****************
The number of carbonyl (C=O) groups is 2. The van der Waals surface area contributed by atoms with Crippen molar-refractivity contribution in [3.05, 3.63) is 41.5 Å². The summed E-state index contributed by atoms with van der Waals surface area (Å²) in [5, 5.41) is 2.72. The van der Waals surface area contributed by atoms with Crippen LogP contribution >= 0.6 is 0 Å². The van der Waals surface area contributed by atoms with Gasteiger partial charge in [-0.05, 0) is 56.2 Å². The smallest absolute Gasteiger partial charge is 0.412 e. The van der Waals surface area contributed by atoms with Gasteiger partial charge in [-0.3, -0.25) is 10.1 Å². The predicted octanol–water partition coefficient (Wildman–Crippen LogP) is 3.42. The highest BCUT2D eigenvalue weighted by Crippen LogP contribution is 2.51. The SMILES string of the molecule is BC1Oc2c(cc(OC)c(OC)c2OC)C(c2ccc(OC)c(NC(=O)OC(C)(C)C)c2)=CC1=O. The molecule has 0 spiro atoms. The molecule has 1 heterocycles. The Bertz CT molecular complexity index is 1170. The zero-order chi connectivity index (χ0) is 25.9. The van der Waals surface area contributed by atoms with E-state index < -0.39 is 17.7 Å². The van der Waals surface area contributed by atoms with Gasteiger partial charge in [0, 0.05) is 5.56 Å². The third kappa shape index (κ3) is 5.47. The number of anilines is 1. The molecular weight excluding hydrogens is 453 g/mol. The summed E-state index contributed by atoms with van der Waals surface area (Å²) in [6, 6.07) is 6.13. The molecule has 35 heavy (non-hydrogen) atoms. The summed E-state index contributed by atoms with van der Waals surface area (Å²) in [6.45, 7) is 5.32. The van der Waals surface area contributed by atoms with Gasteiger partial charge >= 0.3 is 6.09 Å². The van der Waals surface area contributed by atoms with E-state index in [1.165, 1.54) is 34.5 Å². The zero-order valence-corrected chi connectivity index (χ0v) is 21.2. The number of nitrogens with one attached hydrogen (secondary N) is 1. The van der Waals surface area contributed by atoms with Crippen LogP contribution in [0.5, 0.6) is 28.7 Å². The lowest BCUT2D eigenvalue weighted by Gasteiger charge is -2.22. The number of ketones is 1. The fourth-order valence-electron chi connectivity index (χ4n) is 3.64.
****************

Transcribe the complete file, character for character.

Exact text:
The number of carbonyl (C=O) groups is 2. The van der Waals surface area contributed by atoms with Crippen molar-refractivity contribution in [3.05, 3.63) is 41.5 Å². The summed E-state index contributed by atoms with van der Waals surface area (Å²) in [5, 5.41) is 2.72. The van der Waals surface area contributed by atoms with Crippen LogP contribution >= 0.6 is 0 Å². The van der Waals surface area contributed by atoms with Gasteiger partial charge in [-0.05, 0) is 56.2 Å². The smallest absolute Gasteiger partial charge is 0.412 e. The van der Waals surface area contributed by atoms with Gasteiger partial charge in [-0.3, -0.25) is 10.1 Å². The predicted octanol–water partition coefficient (Wildman–Crippen LogP) is 3.42. The highest BCUT2D eigenvalue weighted by Crippen LogP contribution is 2.51. The SMILES string of the molecule is BC1Oc2c(cc(OC)c(OC)c2OC)C(c2ccc(OC)c(NC(=O)OC(C)(C)C)c2)=CC1=O. The molecule has 0 spiro atoms. The molecule has 1 heterocycles. The Bertz CT molecular complexity index is 1170. The zero-order chi connectivity index (χ0) is 25.9. The van der Waals surface area contributed by atoms with E-state index < -0.39 is 17.7 Å². The van der Waals surface area contributed by atoms with Gasteiger partial charge in [0, 0.05) is 5.56 Å². The third kappa shape index (κ3) is 5.47. The number of anilines is 1. The molecular weight excluding hydrogens is 453 g/mol. The summed E-state index contributed by atoms with van der Waals surface area (Å²) in [6, 6.07) is 6.13. The molecule has 35 heavy (non-hydrogen) atoms. The summed E-state index contributed by atoms with van der Waals surface area (Å²) in [6.45, 7) is 5.32. The van der Waals surface area contributed by atoms with Gasteiger partial charge >= 0.3 is 6.09 Å². The van der Waals surface area contributed by atoms with E-state index in [1.165, 1.54) is 34.5 Å². The zero-order valence-corrected chi connectivity index (χ0v) is 21.2. The number of nitrogens with one attached hydrogen (secondary N) is 1. The van der Waals surface area contributed by atoms with Crippen LogP contribution in [0.5, 0.6) is 28.7 Å². The lowest BCUT2D eigenvalue weighted by Gasteiger charge is -2.22. The number of ketones is 1. The fourth-order valence-electron chi connectivity index (χ4n) is 3.64.